Plan Well to Preach well

Preaching well is not something I simply strive to do, it is something I am called to do. When I sit to plan my preaching the weight of that calling can sometimes crush me underneath it. The effort of creating a sermon that allows the Holy Spirit to do great and unhindered work is a sweet but rigorous task.

So how do we plan in such a way that it yields unforgettable messages in the end?

With much prayer, we submit ourselves to the proper preparation needed to make the most of our series. Simply picking a book of the Bible to preach isn’t going to give you a plan for series with specific dates, topics and titles. You and I have to diligently goldmine to find the best way to present the content so God’s Word can speak into the lives of our listeners.

I am starting a new series on Colossians in a few weeks. I’ve had to engage this four-chapter book to find the best pace to preach this text in a meaningful manner. I always want the text to drive the sermon, not the other way around. Therefore, my preparation before the series even start is vital to executing well-crafted sermons in this series.

Let’s take some time to identify the key elements to planning an expository sermon series that will given you epic results in the end:

1. Pray. If I start planning a series without praying, I deny myself and my congregation the greatest power of the series. I always start by asking God, “What do you want me to say?” I am His ambassador, so I wait for His assignment.

2. Listen. Ask the elders and the people what they need to hear. Not necessarily what they “want” to hear, but what is happening in the lives of the people and what do they need to hear from God.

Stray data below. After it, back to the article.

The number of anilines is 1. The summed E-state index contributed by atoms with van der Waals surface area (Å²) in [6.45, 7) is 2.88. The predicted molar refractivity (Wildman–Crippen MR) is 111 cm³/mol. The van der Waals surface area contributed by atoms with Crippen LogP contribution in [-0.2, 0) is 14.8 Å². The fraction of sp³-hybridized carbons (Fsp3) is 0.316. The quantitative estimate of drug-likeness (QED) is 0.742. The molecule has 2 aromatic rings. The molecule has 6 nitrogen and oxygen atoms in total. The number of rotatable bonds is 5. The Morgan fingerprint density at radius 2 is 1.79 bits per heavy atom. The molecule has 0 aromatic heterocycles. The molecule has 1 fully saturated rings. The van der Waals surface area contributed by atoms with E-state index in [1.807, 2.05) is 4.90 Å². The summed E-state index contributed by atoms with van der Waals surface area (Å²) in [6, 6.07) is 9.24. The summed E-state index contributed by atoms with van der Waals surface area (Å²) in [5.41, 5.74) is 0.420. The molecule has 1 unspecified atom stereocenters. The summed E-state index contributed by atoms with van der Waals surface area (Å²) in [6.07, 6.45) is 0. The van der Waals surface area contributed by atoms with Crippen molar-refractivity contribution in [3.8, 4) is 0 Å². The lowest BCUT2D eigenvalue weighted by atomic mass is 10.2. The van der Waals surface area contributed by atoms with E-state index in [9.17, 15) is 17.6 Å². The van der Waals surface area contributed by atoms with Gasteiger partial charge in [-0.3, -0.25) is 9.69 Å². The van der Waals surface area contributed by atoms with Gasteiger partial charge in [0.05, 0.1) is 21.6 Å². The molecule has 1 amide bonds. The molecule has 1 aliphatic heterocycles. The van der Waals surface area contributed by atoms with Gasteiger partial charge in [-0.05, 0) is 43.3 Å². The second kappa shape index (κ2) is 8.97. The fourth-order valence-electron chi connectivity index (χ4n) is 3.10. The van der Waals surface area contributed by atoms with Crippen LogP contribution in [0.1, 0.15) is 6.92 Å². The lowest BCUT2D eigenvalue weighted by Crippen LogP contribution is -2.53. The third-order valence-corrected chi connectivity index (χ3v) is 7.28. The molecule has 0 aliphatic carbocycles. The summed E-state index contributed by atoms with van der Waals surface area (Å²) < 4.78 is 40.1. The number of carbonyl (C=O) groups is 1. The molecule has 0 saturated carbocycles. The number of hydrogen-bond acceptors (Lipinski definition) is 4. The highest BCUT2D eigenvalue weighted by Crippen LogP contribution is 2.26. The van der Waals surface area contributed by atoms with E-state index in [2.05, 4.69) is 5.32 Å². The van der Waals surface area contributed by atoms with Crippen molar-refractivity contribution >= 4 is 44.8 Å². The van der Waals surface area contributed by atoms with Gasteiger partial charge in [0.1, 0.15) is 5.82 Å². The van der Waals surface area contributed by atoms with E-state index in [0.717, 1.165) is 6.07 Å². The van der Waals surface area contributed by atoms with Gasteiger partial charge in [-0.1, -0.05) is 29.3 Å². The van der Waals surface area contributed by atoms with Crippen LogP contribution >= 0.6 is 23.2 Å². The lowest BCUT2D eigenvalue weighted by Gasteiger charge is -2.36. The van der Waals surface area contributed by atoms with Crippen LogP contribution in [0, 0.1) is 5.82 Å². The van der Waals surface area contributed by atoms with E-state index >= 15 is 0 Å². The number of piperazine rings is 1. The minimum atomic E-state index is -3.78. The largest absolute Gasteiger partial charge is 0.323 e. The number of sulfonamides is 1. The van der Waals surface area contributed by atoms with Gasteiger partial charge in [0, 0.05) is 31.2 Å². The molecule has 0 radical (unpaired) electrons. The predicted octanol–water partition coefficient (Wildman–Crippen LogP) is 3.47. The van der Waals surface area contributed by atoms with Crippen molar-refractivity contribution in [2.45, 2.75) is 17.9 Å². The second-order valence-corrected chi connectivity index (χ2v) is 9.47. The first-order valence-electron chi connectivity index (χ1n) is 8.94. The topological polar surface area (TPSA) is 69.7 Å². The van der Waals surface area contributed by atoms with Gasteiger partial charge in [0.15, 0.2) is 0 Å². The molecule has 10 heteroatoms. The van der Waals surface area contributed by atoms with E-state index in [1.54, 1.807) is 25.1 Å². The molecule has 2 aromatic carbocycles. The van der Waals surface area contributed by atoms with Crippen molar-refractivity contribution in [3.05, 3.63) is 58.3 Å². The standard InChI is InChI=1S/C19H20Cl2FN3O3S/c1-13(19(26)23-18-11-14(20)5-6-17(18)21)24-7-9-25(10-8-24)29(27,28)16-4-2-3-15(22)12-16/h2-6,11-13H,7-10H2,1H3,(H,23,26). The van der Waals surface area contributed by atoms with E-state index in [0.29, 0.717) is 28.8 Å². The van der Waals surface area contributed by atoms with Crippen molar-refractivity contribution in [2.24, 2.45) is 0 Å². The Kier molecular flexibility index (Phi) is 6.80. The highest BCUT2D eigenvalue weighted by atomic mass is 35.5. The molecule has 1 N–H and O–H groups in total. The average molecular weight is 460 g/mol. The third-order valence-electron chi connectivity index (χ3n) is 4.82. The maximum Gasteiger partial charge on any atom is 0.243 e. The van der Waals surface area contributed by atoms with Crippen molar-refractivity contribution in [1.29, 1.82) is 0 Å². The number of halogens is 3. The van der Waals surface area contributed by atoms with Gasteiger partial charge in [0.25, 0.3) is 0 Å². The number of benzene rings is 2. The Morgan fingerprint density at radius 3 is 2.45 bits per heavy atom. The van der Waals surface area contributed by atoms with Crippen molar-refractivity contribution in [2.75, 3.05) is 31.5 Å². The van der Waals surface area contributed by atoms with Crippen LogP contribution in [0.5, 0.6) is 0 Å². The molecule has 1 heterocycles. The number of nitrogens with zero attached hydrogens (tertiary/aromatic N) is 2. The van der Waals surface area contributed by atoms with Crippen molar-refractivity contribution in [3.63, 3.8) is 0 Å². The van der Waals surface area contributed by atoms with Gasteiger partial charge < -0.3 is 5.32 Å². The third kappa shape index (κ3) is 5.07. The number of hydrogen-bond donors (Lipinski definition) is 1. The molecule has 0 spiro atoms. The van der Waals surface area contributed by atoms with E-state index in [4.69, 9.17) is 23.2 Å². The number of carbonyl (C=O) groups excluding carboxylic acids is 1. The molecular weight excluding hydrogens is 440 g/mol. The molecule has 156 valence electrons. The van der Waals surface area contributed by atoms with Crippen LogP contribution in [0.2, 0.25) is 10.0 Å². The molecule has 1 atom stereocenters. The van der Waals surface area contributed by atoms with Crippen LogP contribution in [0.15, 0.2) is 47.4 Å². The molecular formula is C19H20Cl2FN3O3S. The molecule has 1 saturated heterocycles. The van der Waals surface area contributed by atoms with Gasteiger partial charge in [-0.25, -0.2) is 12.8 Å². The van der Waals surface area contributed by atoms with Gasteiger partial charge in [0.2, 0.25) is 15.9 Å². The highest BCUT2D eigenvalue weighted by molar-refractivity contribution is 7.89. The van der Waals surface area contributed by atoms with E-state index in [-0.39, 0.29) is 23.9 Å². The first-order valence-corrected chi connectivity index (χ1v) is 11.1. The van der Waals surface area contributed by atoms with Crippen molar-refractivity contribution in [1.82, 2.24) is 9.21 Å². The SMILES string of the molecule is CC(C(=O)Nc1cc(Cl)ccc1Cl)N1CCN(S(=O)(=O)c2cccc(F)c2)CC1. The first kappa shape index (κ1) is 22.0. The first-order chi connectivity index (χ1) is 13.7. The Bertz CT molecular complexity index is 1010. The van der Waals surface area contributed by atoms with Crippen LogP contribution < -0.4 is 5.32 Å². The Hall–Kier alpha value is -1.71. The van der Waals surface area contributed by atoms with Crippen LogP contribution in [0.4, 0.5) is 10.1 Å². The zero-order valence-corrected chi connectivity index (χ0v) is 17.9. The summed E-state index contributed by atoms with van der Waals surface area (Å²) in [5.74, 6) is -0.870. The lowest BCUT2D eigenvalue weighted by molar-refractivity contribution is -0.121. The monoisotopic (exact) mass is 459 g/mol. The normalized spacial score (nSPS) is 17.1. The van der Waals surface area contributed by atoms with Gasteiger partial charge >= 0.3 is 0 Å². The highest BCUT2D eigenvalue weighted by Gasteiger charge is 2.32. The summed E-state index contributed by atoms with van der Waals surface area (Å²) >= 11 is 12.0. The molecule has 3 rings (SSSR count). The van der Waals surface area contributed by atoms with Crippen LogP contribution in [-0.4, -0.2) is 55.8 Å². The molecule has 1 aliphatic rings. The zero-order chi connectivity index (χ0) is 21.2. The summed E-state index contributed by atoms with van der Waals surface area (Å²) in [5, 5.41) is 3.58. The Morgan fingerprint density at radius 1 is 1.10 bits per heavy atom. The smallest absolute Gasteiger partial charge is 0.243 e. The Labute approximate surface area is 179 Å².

3. Read and Re-read. Once you’ve chosen a book of the Bible (or two), read and then re-read the books. Read them in several translations. Listen to them. Soon you will find the one that you should preach; continue to saturate yourself in that text. For example, as I prepare to preach Colossians, I am reading it in its entirety every day. You need to (1) let it feed your soul and (2) become an expert in the book’s outline and context.

4. Divide the text in pencil. Once you feel you have a good understanding of the structure, take a pencil and start dividing the book into the series you will preach. Choose the verses for each sermon (i.e. Chapter 1:1-14, Chapter 1:15-23, etc.). I mark these in my Bible. I also underline the main passage I think will be the thrust of each sermon (I am aware this may change when I study the passage).

5. Check other sources. Once I’ve divided the book into the series I hope to preach, I will go look at outlines of the book by commentators. I will also find other preachers who have preached this book in an expository manner. I take note of their divisions, titles and main passages of emphasis. Sometimes this changes my outline, but most of the time it affirms the work I have done. Notice that I do this next to last—I want my study to be my study and not rely too heavily on the word of other men but rather the leading of God.

6. Type it up and sit on it. Once I think I’ve nailed the series breakdown, I will type it up and even put the dates I will preach next to the passages. Often I will also type the big idea or key passage I hope to preach on that day (this helps the worship leader and others in their planning). Then I sit on it—I wait, pray, think, review and ask God to affirm that this is his leading. If I am at peace with it a for a few days, I will then finalize it and send it off to the people that need to know it.

When we spent adequate time in the series and sermon preparation process, the message begins to grab our heart. William Feather said, “The best sermon is preached by the minister who has a sermon to preach and not by the man who has to preach a sermon.” May your work and toil in your study be a message of maximum impact in the pulpit.


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